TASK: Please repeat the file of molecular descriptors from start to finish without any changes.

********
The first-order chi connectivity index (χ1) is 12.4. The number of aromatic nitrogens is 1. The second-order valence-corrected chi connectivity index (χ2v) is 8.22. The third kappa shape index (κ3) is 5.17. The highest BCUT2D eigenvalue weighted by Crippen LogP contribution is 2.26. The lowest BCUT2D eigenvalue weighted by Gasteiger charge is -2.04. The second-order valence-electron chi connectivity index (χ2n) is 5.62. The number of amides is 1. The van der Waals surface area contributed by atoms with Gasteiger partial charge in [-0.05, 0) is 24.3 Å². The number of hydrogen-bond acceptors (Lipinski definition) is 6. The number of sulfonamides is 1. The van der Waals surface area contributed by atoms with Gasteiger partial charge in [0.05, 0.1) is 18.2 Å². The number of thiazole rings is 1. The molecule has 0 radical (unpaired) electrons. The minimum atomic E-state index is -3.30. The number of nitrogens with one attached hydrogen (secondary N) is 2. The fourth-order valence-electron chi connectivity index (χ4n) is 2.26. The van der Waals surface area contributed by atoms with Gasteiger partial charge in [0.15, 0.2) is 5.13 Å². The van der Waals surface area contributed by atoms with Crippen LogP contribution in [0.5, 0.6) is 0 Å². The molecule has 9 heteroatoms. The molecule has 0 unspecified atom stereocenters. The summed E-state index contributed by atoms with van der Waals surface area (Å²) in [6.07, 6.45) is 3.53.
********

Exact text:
The first-order chi connectivity index (χ1) is 12.4. The number of aromatic nitrogens is 1. The second-order valence-corrected chi connectivity index (χ2v) is 8.22. The third kappa shape index (κ3) is 5.17. The highest BCUT2D eigenvalue weighted by Crippen LogP contribution is 2.26. The lowest BCUT2D eigenvalue weighted by Gasteiger charge is -2.04. The second-order valence-electron chi connectivity index (χ2n) is 5.62. The number of amides is 1. The van der Waals surface area contributed by atoms with Gasteiger partial charge in [-0.05, 0) is 24.3 Å². The number of hydrogen-bond acceptors (Lipinski definition) is 6. The number of sulfonamides is 1. The van der Waals surface area contributed by atoms with Gasteiger partial charge in [0.05, 0.1) is 18.2 Å². The number of thiazole rings is 1. The molecule has 0 radical (unpaired) electrons. The minimum atomic E-state index is -3.30. The number of nitrogens with one attached hydrogen (secondary N) is 2. The fourth-order valence-electron chi connectivity index (χ4n) is 2.26. The van der Waals surface area contributed by atoms with Gasteiger partial charge in [0.15, 0.2) is 5.13 Å². The van der Waals surface area contributed by atoms with Crippen LogP contribution in [0.5, 0.6) is 0 Å². The molecule has 9 heteroatoms. The molecule has 0 unspecified atom stereocenters. The summed E-state index contributed by atoms with van der Waals surface area (Å²) in [6.07, 6.45) is 3.53.